Step-by-step approach proposed by Iran now off the table as it says it will only accept full sanctions removal.
Tehran, Iran – Some 700,000 doses of the Oxford-AstraZeneca vaccine have been delivered to Iran as part of its purchase of millions of doses through the COVAX initiative.
As confirmed by an Iranian official and the United Nations’ UNICEF, which handled delivery, the first shipment landed in Tehran’s Imam Khomeini Airport Monday night and included 700,800 doses of the vaccine.
The delivered doses were manufactured by South Korea’s SK-Bio Institute.
“By the end of May, 3.6 million doses of the 16.8 million doses purchased through COVAX will be delivered to Iran,” said Kianush Janahpur, spokesman for Iran’s Food and Drug Administration, in a tweet.
Iran, which previously said it purchased 4.2 million doses of the Oxford-AstraZeneca vaccine through the global vaccine initiative, expected them before Nowruz, the Iranian new year, on March 20.
“Achieving this important milestone aimed at ensuring the global goal of equitable distribution of COVID-19 vaccines across the world through COVAX facility is the key priority for WHO and partners,” UNICEF said in a press release after delivering the vaccines.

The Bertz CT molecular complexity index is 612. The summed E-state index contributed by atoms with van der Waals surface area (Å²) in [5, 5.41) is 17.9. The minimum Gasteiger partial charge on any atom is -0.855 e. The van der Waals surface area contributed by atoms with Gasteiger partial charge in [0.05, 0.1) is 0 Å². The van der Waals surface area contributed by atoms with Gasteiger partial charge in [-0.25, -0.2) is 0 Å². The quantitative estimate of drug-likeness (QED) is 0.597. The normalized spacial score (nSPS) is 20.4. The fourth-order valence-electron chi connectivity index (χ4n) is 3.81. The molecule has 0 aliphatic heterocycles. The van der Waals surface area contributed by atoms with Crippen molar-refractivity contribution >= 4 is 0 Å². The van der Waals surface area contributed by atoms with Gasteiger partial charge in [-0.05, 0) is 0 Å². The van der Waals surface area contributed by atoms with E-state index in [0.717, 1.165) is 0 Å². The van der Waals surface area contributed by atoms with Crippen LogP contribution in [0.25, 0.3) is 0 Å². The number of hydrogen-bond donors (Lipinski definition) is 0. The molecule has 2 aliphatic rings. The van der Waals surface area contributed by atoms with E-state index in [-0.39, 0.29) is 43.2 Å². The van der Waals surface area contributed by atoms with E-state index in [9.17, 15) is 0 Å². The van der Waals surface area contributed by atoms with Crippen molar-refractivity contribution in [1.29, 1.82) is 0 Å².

Iran has now received more than 1.7 million doses of foreign vaccines and also imported 500,000 of the Russian Sputnik V vaccine. It has received a donation of 250,000 doses of China’s Sinopharm jab, taken delivery of 125,000 doses from India’s COVAXIN, and 100,000 doses of its joint vaccine with Cuba.
Iran also has three domestic vaccines undergoing various phases of human trials, with mass production expected to start by the end of spring.
The COVAX initiative is co-led by Gavi the Vaccine Alliance, the World Health Organisation (WHO), and Coalition for Epidemic Preparedness Innovations (CEPI).
So far, less than 1 percent of Iran’s more than 80 million-strong population has been vaccinated as the government has fallen behind its projected schedule to give at least one jab to an estimated 1.3 million vulnerable Iranians.
This is while a lack of control over millions of trips and in-person visits made during the two-week Nowruz holidays meant the country is now facing a fourth major wave of infections, which could be more dangerous than previous waves as the coronavirus variant first found in the United Kingdom is now also circulating the country.
The capital Tehran was declared a “red” zone in a colour-coded scale denoting the severity of outbreaks again on Monday after months of being classified “orange” or lower.
Iran has so far recorded more than 63,000 deaths and close to two million infections.